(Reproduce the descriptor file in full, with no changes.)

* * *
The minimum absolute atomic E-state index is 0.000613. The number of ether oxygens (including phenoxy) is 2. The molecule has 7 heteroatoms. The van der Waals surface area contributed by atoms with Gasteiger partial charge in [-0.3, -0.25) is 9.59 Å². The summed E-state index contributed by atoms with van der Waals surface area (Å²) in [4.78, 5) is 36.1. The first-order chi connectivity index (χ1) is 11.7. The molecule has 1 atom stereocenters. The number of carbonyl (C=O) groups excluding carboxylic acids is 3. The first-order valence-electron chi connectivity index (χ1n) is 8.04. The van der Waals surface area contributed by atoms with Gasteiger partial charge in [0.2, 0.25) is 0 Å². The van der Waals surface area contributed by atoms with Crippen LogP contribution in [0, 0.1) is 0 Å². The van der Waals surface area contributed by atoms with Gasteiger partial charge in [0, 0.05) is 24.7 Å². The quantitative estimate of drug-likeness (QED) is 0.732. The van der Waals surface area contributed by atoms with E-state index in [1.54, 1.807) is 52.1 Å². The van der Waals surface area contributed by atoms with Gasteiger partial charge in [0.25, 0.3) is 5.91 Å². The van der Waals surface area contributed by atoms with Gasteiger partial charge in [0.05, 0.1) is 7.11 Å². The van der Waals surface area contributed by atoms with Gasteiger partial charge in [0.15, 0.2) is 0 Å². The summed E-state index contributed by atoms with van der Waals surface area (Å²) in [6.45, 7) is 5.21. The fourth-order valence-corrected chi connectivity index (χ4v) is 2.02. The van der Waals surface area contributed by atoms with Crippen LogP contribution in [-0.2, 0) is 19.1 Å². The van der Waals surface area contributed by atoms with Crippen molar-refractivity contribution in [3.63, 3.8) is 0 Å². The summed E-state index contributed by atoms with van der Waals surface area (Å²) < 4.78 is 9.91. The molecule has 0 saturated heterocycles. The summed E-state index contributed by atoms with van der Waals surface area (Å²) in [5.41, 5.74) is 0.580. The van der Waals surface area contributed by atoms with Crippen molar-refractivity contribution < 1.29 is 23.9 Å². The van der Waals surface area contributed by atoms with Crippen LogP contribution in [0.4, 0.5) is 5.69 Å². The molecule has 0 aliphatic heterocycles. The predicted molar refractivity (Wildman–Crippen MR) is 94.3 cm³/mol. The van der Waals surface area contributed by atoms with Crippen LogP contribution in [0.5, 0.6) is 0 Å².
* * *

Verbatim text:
The minimum absolute atomic E-state index is 0.000613. The number of ether oxygens (including phenoxy) is 2. The molecule has 7 heteroatoms. The van der Waals surface area contributed by atoms with Gasteiger partial charge in [-0.3, -0.25) is 9.59 Å². The summed E-state index contributed by atoms with van der Waals surface area (Å²) in [4.78, 5) is 36.1. The first-order chi connectivity index (χ1) is 11.7. The molecule has 1 atom stereocenters. The number of carbonyl (C=O) groups excluding carboxylic acids is 3. The first-order valence-electron chi connectivity index (χ1n) is 8.04. The van der Waals surface area contributed by atoms with Gasteiger partial charge in [0.2, 0.25) is 0 Å². The van der Waals surface area contributed by atoms with Crippen LogP contribution in [0, 0.1) is 0 Å². The van der Waals surface area contributed by atoms with Gasteiger partial charge in [0, 0.05) is 24.7 Å². The quantitative estimate of drug-likeness (QED) is 0.732. The van der Waals surface area contributed by atoms with E-state index in [1.54, 1.807) is 52.1 Å². The van der Waals surface area contributed by atoms with Gasteiger partial charge in [0.25, 0.3) is 5.91 Å². The van der Waals surface area contributed by atoms with Gasteiger partial charge in [0.05, 0.1) is 7.11 Å². The van der Waals surface area contributed by atoms with Gasteiger partial charge in [0.15, 0.2) is 0 Å². The summed E-state index contributed by atoms with van der Waals surface area (Å²) in [6.45, 7) is 5.21. The fourth-order valence-corrected chi connectivity index (χ4v) is 2.02. The van der Waals surface area contributed by atoms with Crippen LogP contribution in [-0.2, 0) is 19.1 Å². The van der Waals surface area contributed by atoms with Crippen molar-refractivity contribution in [3.63, 3.8) is 0 Å². The summed E-state index contributed by atoms with van der Waals surface area (Å²) < 4.78 is 9.91. The molecule has 0 saturated heterocycles. The summed E-state index contributed by atoms with van der Waals surface area (Å²) in [5.41, 5.74) is 0.580. The van der Waals surface area contributed by atoms with Crippen molar-refractivity contribution < 1.29 is 23.9 Å². The van der Waals surface area contributed by atoms with Crippen LogP contribution in [0.4, 0.5) is 5.69 Å². The molecule has 0 aliphatic heterocycles. The predicted molar refractivity (Wildman–Crippen MR) is 94.3 cm³/mol. The van der Waals surface area contributed by atoms with Crippen LogP contribution in [0.5, 0.6) is 0 Å².